Photo provided by Maspeth High School
Maspeth High School Jr. Varsity Baseball Team

Despite mounting need and political pressure, the Public School Athletic League (PSAL) denied Maspeth High School’s request to have two of their boys sports teams officially recognized for the seventh year in a row.

After years of applications, letters of support from local legislators and activism by the student government, the city agency shows no sign of changing its mind without giving a substantial justification.

School staff, students and local legislators are puzzled and frustrated by the response.

“They flat-out tell us that it’s not going to happen and that there is no roadmap. So we don’t know what to do,” said MHS Athletics Director and Assistant Principal Jesse Pachter.

The school has filed requests with the PSAL for boys varsity volleyball and junior varsity baseball teams. Currently these teams operate as clubs instead of competitive sports teams, despite interest that exceeds the 30 members of each team.

As Pachter sees it, operating this way limits competition for the players. When the team reaches out to compete against high schools that have actual PSAL, they’re usually not interested in playing because it’s not going to help their record or affect their seeding in the playoffs.

“There’s a different connection that you form with the school when you’re able to participate in athletics,” Pachter said.

PSAL Executive Director Donald Douglas, who did not respond to multiple requests for comment, justified his decision to Pachter by saying that the agency is working with schools who have fewer sports teams overall.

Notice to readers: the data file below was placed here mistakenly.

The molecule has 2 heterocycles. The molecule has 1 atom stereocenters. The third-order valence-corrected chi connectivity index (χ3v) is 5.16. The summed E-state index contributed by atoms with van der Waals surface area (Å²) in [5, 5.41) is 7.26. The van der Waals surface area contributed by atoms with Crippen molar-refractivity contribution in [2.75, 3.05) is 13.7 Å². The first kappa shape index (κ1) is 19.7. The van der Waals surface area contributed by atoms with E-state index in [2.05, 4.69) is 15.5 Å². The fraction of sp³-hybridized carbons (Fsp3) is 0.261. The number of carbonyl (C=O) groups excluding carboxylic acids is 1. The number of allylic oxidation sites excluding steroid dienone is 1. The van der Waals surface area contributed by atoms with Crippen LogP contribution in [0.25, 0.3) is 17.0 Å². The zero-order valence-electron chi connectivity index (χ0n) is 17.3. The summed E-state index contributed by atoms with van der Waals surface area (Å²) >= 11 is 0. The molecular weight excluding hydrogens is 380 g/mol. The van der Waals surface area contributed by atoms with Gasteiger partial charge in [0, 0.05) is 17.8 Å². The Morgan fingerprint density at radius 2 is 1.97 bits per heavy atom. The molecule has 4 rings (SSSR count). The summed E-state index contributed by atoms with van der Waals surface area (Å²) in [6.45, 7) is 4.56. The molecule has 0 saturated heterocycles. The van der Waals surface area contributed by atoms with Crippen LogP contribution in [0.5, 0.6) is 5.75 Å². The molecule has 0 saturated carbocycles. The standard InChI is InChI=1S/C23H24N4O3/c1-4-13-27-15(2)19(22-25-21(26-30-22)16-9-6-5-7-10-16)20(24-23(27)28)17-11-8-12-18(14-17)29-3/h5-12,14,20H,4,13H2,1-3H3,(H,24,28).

“Access to sports can be transformative for students, and Maspeth High School students play on 26 teams,” wrote Department of Education spokesperson Miranda Barbot in a statement. “Every year we receive hundreds of applications for new teams, and we work to meet the needs of all school communities with a focus on more equitable access citywide.”

Pachter says that over the past seven years, he’s tried everything he can think of to make MHS’s inclusion in the league as effortless as possible. Anticipating a lack of funding, the school has offered to self-fund the teams.

“PSAL usually gives stipends for a coach. We say, we’ll pay our coach. You don’t have to pay anything. Just give us a schedule,” Pachter said.

Pachter also says the school is complying with Title IX, the federal act encouraging co-ed participation in education programs, with flying colors. Out of a student population about evenly split between males and females, 62 percent of females participate in sports and only 38 percent of males.

At a Glendale Town Hall meeting in December of 2017, MHS student government representatives raised the issue to Mayor Bill de Blasio and former Deputy Chancellor Elizabeth Rose.

“It sounds fixable to me,” said de Blasio. Pachter says that’s the last he heard from the mayor’s office.

Last week, state Senator Joseph Addabbo wrote a letter to the PSAL intervening on behalf of the school and asking for an explanation of the repeated denials.

“After reviewing the PSAL mission statement on its website, I find the current decision to exclude the MHS teams extremely inconsistent with the PSAL’s role to ‘provide opportunities for educating students in physical fitness, character development and socialization skills through an athletic program,’” wrote Addabbo. His office has gotten no response from the PSAL.

On May 3, MHS student body representatives enlisted the help of Congresswoman Grace Meng on the issue as well. Meng said that she had contacted the mayor’s office on the students’ behalf.

“We’re just trying to see if somebody is willing to step up for us and to say what you’re doing is wrong — you need to let these kids play,” Pachter said.

This story was updated at 6:15 p.m. to include Barbot’s statement. 

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